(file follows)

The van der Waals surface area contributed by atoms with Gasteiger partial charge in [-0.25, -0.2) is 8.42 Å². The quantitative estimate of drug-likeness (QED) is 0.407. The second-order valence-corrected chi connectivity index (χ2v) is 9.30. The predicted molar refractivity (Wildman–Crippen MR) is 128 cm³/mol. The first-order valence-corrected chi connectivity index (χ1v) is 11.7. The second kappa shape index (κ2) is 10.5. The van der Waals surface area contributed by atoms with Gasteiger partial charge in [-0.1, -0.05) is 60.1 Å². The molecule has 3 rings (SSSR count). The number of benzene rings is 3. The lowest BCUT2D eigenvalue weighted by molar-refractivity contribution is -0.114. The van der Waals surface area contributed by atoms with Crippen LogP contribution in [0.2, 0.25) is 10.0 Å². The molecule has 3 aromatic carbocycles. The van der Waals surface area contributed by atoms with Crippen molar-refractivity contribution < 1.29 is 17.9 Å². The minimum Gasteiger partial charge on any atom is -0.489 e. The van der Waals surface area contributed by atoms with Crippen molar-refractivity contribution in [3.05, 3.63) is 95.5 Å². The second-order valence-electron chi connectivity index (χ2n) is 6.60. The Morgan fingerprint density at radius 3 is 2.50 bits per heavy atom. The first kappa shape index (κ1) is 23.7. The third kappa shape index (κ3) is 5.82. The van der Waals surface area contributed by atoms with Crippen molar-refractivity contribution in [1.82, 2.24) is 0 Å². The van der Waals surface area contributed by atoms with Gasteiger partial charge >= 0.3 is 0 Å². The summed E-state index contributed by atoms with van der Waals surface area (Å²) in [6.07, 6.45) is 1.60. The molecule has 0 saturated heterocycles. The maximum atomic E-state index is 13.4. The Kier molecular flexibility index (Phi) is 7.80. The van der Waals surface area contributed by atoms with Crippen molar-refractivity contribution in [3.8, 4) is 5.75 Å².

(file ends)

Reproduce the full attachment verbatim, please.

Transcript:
The van der Waals surface area contributed by atoms with Gasteiger partial charge in [-0.25, -0.2) is 8.42 Å². The quantitative estimate of drug-likeness (QED) is 0.407. The second-order valence-corrected chi connectivity index (χ2v) is 9.30. The predicted molar refractivity (Wildman–Crippen MR) is 128 cm³/mol. The first-order valence-corrected chi connectivity index (χ1v) is 11.7. The second kappa shape index (κ2) is 10.5. The van der Waals surface area contributed by atoms with Gasteiger partial charge in [-0.1, -0.05) is 60.1 Å². The molecule has 3 rings (SSSR count). The number of benzene rings is 3. The lowest BCUT2D eigenvalue weighted by molar-refractivity contribution is -0.114. The van der Waals surface area contributed by atoms with Crippen LogP contribution in [0.2, 0.25) is 10.0 Å². The molecule has 3 aromatic carbocycles. The van der Waals surface area contributed by atoms with Crippen molar-refractivity contribution < 1.29 is 17.9 Å². The minimum Gasteiger partial charge on any atom is -0.489 e. The van der Waals surface area contributed by atoms with Crippen molar-refractivity contribution in [3.05, 3.63) is 95.5 Å². The second-order valence-electron chi connectivity index (χ2n) is 6.60. The Morgan fingerprint density at radius 3 is 2.50 bits per heavy atom. The first kappa shape index (κ1) is 23.7. The third kappa shape index (κ3) is 5.82. The van der Waals surface area contributed by atoms with Crippen molar-refractivity contribution in [1.82, 2.24) is 0 Å². The van der Waals surface area contributed by atoms with Gasteiger partial charge >= 0.3 is 0 Å². The summed E-state index contributed by atoms with van der Waals surface area (Å²) in [6.07, 6.45) is 1.60. The molecule has 0 saturated heterocycles. The maximum atomic E-state index is 13.4. The Kier molecular flexibility index (Phi) is 7.80. The van der Waals surface area contributed by atoms with Crippen molar-refractivity contribution in [3.8, 4) is 5.75 Å².